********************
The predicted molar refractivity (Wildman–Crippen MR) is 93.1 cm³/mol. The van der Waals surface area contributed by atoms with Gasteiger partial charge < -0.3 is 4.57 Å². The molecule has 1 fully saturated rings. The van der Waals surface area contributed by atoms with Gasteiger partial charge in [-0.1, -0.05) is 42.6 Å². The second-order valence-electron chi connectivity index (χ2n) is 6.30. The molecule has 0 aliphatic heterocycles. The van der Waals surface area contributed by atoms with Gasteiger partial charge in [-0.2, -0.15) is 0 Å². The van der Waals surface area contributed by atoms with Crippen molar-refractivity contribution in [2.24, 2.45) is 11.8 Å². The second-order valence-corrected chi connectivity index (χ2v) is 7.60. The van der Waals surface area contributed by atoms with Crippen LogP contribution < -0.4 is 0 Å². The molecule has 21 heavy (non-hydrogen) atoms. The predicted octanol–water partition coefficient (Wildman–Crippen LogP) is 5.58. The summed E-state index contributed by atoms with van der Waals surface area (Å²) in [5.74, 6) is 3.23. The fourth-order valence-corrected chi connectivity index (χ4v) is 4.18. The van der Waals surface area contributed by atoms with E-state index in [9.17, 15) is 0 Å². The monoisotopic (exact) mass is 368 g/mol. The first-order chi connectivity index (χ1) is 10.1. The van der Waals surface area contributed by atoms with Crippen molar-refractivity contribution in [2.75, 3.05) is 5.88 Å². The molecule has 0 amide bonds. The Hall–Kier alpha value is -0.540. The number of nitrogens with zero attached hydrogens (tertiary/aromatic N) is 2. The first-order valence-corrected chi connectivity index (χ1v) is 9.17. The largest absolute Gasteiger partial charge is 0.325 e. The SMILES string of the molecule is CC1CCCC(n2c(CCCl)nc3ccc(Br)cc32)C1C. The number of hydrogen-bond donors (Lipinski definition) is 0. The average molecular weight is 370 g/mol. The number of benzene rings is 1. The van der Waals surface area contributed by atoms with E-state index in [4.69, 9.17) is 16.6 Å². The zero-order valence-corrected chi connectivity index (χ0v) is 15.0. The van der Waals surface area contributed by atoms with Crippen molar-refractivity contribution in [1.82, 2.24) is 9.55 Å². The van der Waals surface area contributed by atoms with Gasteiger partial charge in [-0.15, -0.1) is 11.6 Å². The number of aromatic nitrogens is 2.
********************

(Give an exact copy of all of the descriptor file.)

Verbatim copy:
The predicted molar refractivity (Wildman–Crippen MR) is 93.1 cm³/mol. The van der Waals surface area contributed by atoms with Gasteiger partial charge < -0.3 is 4.57 Å². The molecule has 1 fully saturated rings. The van der Waals surface area contributed by atoms with Gasteiger partial charge in [-0.1, -0.05) is 42.6 Å². The second-order valence-electron chi connectivity index (χ2n) is 6.30. The molecule has 0 aliphatic heterocycles. The van der Waals surface area contributed by atoms with Gasteiger partial charge in [-0.2, -0.15) is 0 Å². The van der Waals surface area contributed by atoms with Crippen molar-refractivity contribution in [2.24, 2.45) is 11.8 Å². The second-order valence-corrected chi connectivity index (χ2v) is 7.60. The van der Waals surface area contributed by atoms with Crippen LogP contribution < -0.4 is 0 Å². The molecule has 21 heavy (non-hydrogen) atoms. The predicted octanol–water partition coefficient (Wildman–Crippen LogP) is 5.58. The summed E-state index contributed by atoms with van der Waals surface area (Å²) in [5.74, 6) is 3.23. The fourth-order valence-corrected chi connectivity index (χ4v) is 4.18. The van der Waals surface area contributed by atoms with E-state index in [9.17, 15) is 0 Å². The monoisotopic (exact) mass is 368 g/mol. The first-order chi connectivity index (χ1) is 10.1. The van der Waals surface area contributed by atoms with Crippen molar-refractivity contribution in [2.75, 3.05) is 5.88 Å². The molecule has 0 amide bonds. The Hall–Kier alpha value is -0.540. The number of nitrogens with zero attached hydrogens (tertiary/aromatic N) is 2. The first-order valence-corrected chi connectivity index (χ1v) is 9.17. The largest absolute Gasteiger partial charge is 0.325 e. The SMILES string of the molecule is CC1CCCC(n2c(CCCl)nc3ccc(Br)cc32)C1C. The number of hydrogen-bond donors (Lipinski definition) is 0. The average molecular weight is 370 g/mol. The number of benzene rings is 1. The van der Waals surface area contributed by atoms with E-state index in [4.69, 9.17) is 16.6 Å². The zero-order valence-corrected chi connectivity index (χ0v) is 15.0. The van der Waals surface area contributed by atoms with Crippen molar-refractivity contribution in [1.82, 2.24) is 9.55 Å². The van der Waals surface area contributed by atoms with Gasteiger partial charge in [-0.15, -0.1) is 11.6 Å². The number of aromatic nitrogens is 2.